Shelby Daytona Coupe becomes the first Car recorded under U.S. Heritage Documentation Standards
Posted on Thursday 02-27-2014
Shelby Cobra Daytona Coupe becomes the first Car recorded under U.S. Heritage Documentation Standards.
Washington, D.C. (January 22, 2014) – The Historic Vehicle Association (HVA) announced today that the 1964 Shelby Cobra Daytona Coupe (serial number CSX2287) will become the first automobile to be recorded under the Secretary of the Interior’s Standards for Heritage Documentation. The documentation will be part of the HVA’s National Historic Vehicle Register and Historic American Engineering Record (HAER) that is permanently archived in the Library of Congress. The HVA and U.S. Department of the Interior collaborated on the effort and plan to document other historically significant automobiles.
In 1964, this Shelby Daytona Cobra Coupe along with 5 others were built by Shelby American Inc. in Los Angles. The Coupe was designed by Peter Brock and enabled the Shelby American Cobra race team to compete successfully and win the International Manufacturer’s GT Championship in 1965. This win was historical for the Shelby Daytona Cobra Coupe as it was the first American manufactured car to win an international race series. The same year that the Coupe Won the GT Championship it also set 23 International and National speed records at Bonneville.
The Daytona Coupes were retired when Ford brought the GT 40 project for Shelby to take over. CXS2287 was returned to Shelby American to be reconditioned and then it joined the public relations Cobra Caravan touring the country. After sitting around for a while the engine and transmission were removed and the CSX2287 was sold to Jim Russell, owner of Russkit Models for a mere $4,500.
Russell had advertised the car for $12,500. 00 and later sold it to music producer Phil Spector. Phil found the race car uncomfortable for street use and after obtaining a number of speeding tickets his lawyer advised him to sell it. In 1971 Spector sold the car to his bodyguard, George Brand for $1,000.00. The car then went to Brand’s daughter (Donna O’Hare) and husband who inexplicability placed the car in a storage in Anaheim California where it remained for about 30 years. During that time O’Hare was offered as much as $2 million for the Daytona Coupe, but she refused to sell or let others see the car. In 2000 Donna tragically committed suicide under a bridge in Los Angeles. After O’Hare’s death the car sold for about $4 million.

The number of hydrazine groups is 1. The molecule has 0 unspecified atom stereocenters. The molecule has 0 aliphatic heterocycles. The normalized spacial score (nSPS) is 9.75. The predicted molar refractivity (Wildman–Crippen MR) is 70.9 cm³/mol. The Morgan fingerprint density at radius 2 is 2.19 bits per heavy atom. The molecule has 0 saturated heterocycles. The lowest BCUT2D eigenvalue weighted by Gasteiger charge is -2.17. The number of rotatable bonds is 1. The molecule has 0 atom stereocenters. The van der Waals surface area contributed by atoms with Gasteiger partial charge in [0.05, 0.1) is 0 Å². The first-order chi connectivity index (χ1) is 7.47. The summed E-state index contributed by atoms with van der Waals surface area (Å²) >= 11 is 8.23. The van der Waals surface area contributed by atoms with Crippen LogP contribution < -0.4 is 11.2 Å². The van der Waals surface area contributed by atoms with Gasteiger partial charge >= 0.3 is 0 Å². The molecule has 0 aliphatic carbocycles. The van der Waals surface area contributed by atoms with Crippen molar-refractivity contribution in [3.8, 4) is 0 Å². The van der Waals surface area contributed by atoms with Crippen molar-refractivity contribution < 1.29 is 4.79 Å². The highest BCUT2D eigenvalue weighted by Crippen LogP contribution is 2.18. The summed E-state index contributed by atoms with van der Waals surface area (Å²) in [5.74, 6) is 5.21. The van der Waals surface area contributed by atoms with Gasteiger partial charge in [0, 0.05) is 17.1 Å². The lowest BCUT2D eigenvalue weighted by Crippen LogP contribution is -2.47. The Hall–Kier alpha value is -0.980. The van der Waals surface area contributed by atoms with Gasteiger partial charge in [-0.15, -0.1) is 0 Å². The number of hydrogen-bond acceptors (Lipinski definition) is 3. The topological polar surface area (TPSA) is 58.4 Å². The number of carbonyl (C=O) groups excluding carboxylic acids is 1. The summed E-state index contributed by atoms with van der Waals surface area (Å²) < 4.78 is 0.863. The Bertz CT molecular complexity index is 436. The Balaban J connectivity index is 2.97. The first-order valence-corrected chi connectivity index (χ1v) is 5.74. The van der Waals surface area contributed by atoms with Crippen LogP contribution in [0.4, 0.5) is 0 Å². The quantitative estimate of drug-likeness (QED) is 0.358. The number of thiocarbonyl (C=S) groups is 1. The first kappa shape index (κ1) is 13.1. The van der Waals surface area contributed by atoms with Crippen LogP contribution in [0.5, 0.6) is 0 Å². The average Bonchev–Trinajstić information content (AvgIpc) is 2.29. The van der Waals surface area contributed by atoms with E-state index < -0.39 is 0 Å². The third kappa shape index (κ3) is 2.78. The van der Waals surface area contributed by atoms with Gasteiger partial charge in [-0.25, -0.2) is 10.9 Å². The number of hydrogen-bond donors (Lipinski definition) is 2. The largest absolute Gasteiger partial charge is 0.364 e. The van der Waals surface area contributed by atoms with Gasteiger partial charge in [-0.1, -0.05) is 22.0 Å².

CSX2287, as it is known, is among the most historically significant automobiles in America. Its historic significance is based on its association with important persons and events; its construction and aerodynamic design; and informational value as one of the few race cars from the period that has not been completely restored. The vehicle is part of the Simeone Foundation Automotive Museum in Philadelphia.
"Having my Shelby Cobra Daytona Coupe design recognized as the very first car to be included in the permanent archives of the Library of Congress is a great honor and the thrill of a lifetime,” said Peter Brock, Brock Racing Enterprises and the designer of the car. “I’m very proud that the Shelby Cobra Daytona Coupe helped lead the way to American’s first win in the FIA International Manufacturer’s GT Championship in 1965. The Coupe’s revolutionary design contributed to new standards for automotive aerodynamic efficiency.”
The designation by the Historical Vehicle Association has taken this car’s value from variable and sensitive over its bumpy lifetime, to absolutely priceless.